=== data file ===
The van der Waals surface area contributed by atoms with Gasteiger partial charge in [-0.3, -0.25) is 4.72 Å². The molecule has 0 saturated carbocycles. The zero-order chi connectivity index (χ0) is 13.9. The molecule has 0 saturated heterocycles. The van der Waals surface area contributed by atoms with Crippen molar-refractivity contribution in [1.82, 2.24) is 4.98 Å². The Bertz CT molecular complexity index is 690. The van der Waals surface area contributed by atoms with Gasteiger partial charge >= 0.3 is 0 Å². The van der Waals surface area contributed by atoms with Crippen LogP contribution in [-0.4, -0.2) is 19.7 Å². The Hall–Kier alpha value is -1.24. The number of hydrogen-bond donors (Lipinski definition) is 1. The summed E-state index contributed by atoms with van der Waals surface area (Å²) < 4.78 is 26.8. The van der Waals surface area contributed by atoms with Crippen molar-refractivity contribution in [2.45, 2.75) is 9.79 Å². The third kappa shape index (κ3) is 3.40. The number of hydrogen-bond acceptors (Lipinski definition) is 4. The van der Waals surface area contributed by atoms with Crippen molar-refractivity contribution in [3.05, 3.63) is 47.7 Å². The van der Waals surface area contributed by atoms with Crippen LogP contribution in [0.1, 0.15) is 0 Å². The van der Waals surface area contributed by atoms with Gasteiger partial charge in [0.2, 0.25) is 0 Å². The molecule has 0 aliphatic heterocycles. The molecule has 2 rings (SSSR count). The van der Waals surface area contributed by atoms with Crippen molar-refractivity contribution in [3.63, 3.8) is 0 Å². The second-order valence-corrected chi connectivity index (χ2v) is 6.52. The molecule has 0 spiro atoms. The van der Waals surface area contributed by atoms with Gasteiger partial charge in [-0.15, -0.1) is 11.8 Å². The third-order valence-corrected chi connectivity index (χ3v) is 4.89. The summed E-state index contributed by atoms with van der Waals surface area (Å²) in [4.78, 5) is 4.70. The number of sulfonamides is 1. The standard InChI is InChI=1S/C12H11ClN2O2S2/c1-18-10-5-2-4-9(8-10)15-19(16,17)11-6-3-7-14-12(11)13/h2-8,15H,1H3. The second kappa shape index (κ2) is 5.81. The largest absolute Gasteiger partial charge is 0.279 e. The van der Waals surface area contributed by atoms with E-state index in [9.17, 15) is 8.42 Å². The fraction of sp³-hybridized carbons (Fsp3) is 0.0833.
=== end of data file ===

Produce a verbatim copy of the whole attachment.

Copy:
The van der Waals surface area contributed by atoms with Gasteiger partial charge in [-0.3, -0.25) is 4.72 Å². The molecule has 0 saturated carbocycles. The zero-order chi connectivity index (χ0) is 13.9. The molecule has 0 saturated heterocycles. The van der Waals surface area contributed by atoms with Crippen molar-refractivity contribution in [1.82, 2.24) is 4.98 Å². The Bertz CT molecular complexity index is 690. The van der Waals surface area contributed by atoms with Gasteiger partial charge >= 0.3 is 0 Å². The van der Waals surface area contributed by atoms with Crippen LogP contribution in [-0.4, -0.2) is 19.7 Å². The Hall–Kier alpha value is -1.24. The number of hydrogen-bond donors (Lipinski definition) is 1. The summed E-state index contributed by atoms with van der Waals surface area (Å²) < 4.78 is 26.8. The van der Waals surface area contributed by atoms with Crippen molar-refractivity contribution in [2.45, 2.75) is 9.79 Å². The third kappa shape index (κ3) is 3.40. The number of hydrogen-bond acceptors (Lipinski definition) is 4. The van der Waals surface area contributed by atoms with Crippen molar-refractivity contribution in [3.05, 3.63) is 47.7 Å². The van der Waals surface area contributed by atoms with Crippen LogP contribution in [0.1, 0.15) is 0 Å². The van der Waals surface area contributed by atoms with Gasteiger partial charge in [0.2, 0.25) is 0 Å². The molecule has 0 aliphatic heterocycles. The molecule has 2 rings (SSSR count). The van der Waals surface area contributed by atoms with Crippen molar-refractivity contribution in [3.63, 3.8) is 0 Å². The second-order valence-corrected chi connectivity index (χ2v) is 6.52. The molecule has 0 spiro atoms. The van der Waals surface area contributed by atoms with Gasteiger partial charge in [-0.15, -0.1) is 11.8 Å². The third-order valence-corrected chi connectivity index (χ3v) is 4.89. The summed E-state index contributed by atoms with van der Waals surface area (Å²) in [4.78, 5) is 4.70. The number of sulfonamides is 1. The standard InChI is InChI=1S/C12H11ClN2O2S2/c1-18-10-5-2-4-9(8-10)15-19(16,17)11-6-3-7-14-12(11)13/h2-8,15H,1H3. The second kappa shape index (κ2) is 5.81. The largest absolute Gasteiger partial charge is 0.279 e. The van der Waals surface area contributed by atoms with E-state index in [9.17, 15) is 8.42 Å². The fraction of sp³-hybridized carbons (Fsp3) is 0.0833.